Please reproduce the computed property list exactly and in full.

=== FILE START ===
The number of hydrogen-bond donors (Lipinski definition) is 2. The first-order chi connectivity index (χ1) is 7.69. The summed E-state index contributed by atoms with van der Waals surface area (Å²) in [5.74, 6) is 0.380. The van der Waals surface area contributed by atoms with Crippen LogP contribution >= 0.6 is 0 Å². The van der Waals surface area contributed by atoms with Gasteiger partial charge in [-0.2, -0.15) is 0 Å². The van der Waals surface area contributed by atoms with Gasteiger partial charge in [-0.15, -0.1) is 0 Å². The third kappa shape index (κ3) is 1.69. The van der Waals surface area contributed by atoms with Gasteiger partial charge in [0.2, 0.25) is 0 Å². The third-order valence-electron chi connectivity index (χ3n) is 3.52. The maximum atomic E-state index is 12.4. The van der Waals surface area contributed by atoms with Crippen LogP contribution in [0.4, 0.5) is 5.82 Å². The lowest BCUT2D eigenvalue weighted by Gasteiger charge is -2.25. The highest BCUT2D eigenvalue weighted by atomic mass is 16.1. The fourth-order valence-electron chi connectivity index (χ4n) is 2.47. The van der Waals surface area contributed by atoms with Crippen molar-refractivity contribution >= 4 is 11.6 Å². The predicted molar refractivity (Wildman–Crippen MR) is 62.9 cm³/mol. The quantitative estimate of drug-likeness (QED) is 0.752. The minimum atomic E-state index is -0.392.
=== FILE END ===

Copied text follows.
The number of hydrogen-bond donors (Lipinski definition) is 2. The first-order chi connectivity index (χ1) is 7.69. The summed E-state index contributed by atoms with van der Waals surface area (Å²) in [5.74, 6) is 0.380. The van der Waals surface area contributed by atoms with Crippen LogP contribution >= 0.6 is 0 Å². The van der Waals surface area contributed by atoms with Gasteiger partial charge in [-0.2, -0.15) is 0 Å². The van der Waals surface area contributed by atoms with Gasteiger partial charge in [-0.15, -0.1) is 0 Å². The third kappa shape index (κ3) is 1.69. The van der Waals surface area contributed by atoms with Gasteiger partial charge in [0.2, 0.25) is 0 Å². The third-order valence-electron chi connectivity index (χ3n) is 3.52. The maximum atomic E-state index is 12.4. The van der Waals surface area contributed by atoms with Crippen LogP contribution in [0.4, 0.5) is 5.82 Å². The lowest BCUT2D eigenvalue weighted by Gasteiger charge is -2.25. The highest BCUT2D eigenvalue weighted by atomic mass is 16.1. The fourth-order valence-electron chi connectivity index (χ4n) is 2.47. The van der Waals surface area contributed by atoms with Crippen molar-refractivity contribution >= 4 is 11.6 Å². The predicted molar refractivity (Wildman–Crippen MR) is 62.9 cm³/mol. The quantitative estimate of drug-likeness (QED) is 0.752. The minimum atomic E-state index is -0.392.